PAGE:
Friday, November 29, 2013

Knitting Yarns

Knitting Yarns: Writers on KnittingKnitting Yarns: Writers on Knitting by Ann Hood
My rating: 4 of 5 stars

Anyone who has read more than one of my reviews before knows I'm a crafter and more specifically a knitter and crocheter, and anyone who follows my blog knows I try to review a wide variety of crafting books, so naturally I jumped at the chance.

There's a few similar books out there, a collection of short stories with the common theme of knitting in all the stories. The difference is this collection includes more famous people, like Barbara Kingsolver, Sue Grafton, and Anne Shayne (of Mason Dixon fame). Like any short story collection, some are better than others - my least favorite was about a guy who kept talking about how he didn't knit but yet his story somehow involves knitting anyway. He just kept talking about how he didn't knit, like he was insulting the craft and those who love it. But that's the great thing about short story collections, you spend a few minutes reading a story you don't like, you move on to the next one that you do like.

There's also a few patterns included in the book, which in books like this I always figure they include solely as a way of selling more books (you know, people who enjoy reading will read this book, and people who just want patterns will buy this book, so you get twice as many sales). You have no idea what the patterns look like because you have to go online to see photos - I hope that this is maybe just something in my e-ARC and not in the final book. They are all very basic designs, like fingerless gloves, cabled head wrap, ruffled slipper socks, coffee cozies, etc., and most designed by Helen Bingham.

I received a copy of this book for free through

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Tuesday, November 19, 2013

book review: Last Chance Knit & Stitch by Hope Ramsay

Last Chance Knit & Stitch (Last Chance, #6)Last Chance Knit & Stitch by Hope Ramsay
My rating: 3 of 5 stars

I read this book right after I read "Dark and Stormy Knit". I always read these types of books, being a big knitter, but these types of books are always just too cutesy and happy and perfect for me.

That being said, this is one of the better knitting fiction books out there that I've read. The pacing is good, you can get into the characters, the storyline moves along at a decent pace. I'm not terribly in love with any of the characters, and I'm not terribly upset when the book ends, either. It's a quick read, great for whiling away a couple of hours (or in my case, read on quick work breaks). Molly's character drove me batty for most of the book, she was just way too weak willed (and immature) for her age, and it did make it difficult to really get into the book.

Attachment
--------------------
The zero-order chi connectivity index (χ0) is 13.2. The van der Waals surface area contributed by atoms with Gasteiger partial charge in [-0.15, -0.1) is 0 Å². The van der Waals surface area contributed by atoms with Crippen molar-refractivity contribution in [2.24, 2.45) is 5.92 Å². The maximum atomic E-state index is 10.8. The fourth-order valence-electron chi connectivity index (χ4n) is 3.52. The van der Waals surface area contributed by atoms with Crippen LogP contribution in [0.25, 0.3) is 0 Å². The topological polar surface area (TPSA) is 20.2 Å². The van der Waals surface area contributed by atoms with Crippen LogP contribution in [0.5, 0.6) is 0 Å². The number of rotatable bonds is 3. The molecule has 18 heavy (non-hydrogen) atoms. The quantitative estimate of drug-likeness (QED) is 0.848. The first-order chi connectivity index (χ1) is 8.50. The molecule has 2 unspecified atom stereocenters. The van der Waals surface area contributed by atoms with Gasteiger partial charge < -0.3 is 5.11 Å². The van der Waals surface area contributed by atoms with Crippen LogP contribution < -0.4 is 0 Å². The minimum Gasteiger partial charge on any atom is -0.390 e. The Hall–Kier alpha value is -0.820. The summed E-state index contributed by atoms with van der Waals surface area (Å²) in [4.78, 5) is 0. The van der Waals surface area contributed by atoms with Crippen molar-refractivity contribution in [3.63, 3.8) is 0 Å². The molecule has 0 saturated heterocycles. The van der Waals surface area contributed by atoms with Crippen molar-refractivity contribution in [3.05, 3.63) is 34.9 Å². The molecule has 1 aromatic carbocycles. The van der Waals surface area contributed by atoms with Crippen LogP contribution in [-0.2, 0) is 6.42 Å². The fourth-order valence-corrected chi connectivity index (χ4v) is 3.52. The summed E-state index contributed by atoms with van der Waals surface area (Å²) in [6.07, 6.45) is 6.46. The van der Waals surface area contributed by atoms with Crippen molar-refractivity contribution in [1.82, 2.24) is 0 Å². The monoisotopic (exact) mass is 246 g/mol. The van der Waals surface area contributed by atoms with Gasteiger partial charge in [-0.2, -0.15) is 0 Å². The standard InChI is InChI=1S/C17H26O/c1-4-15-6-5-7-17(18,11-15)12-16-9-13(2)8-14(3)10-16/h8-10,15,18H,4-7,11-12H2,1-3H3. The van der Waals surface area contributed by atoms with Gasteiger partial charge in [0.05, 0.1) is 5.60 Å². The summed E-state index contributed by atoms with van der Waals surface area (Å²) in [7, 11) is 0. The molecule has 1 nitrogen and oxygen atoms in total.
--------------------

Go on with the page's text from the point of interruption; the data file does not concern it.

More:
I received a review copy from netgalley for free in exchange for my honest review

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Thursday, November 14, 2013

Quilting With a Modern Slant

Quilting with a Modern Slant: People, Patterns, and Techniques Inspiring the Modern Quilt CommunityQuilting with a Modern Slant: People, Patterns, and Techniques Inspiring the Modern Quilt Community by Rachel May
My rating: 5 of 5 stars

First, I want to say I am not a quilter, but I am a fiber artist and teacher and have long, long been obsessed with quilts. I own a ton of quilt books for their inspiration and even own a fabric stash & a sewing machine, though I can barely sew. I want to be a quilter, but the fiber life has a mind of its own.

The book starts with the basics, explaining how to make a simple quilt (6 parts) and defines what modern quilting is, and what different people feel about quilting and modern quilting in particular. There's a lot of writing from lots of different quilters from all walks of life, talking about how they make quilts and why and how they got started. You'll reconigize some of the names included in the book if you have any interest in quilting at all.

The book also has gorgeous, inspiring photography on each and every page.

I enjoyed the improv section the most, which makes sense because I love freeform the most in my fiber journey.

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Monday, November 11, 2013

Granny Square Love

Granny Square Love: A New Twist on a Crochet Classic for Your HomeGranny Square Love: A New Twist on a Crochet Classic for Your Home by Sarah London
My rating: 5 of 5 stars

First of all, let me start by saying I'm a huge fan of Sarah London, have been reading her blog since she first started writing one, & I'm also ravelry friends with her.

The book starts as with so many other crochet books, with a how to section. I really, really, really hate seeing that in so many books, I always feel if you are a beginner crocheter, you'd be getting a whole how-to book out of the library or from the bookstore, you wouldn't just pick up a random crochet book & hope there's a how to section in it. To me, it's really a waste of space in the book & a waste of money, but that may just be me.

As with all of London's stuff, all of the projects in the book are very bright & colorful, which is why she has so many fans. The projects are beautifully photographed, with both full shots & close up views. There are 25 projects included in the book, & they are all very beginner friendly. The focus here is on color, not stitches, and each project includes some tips on picking color.

My absolute favorite project is the Grocer's Tote, which is also featured on London's blog.

I won a copy of this book as part of London's blog tour.

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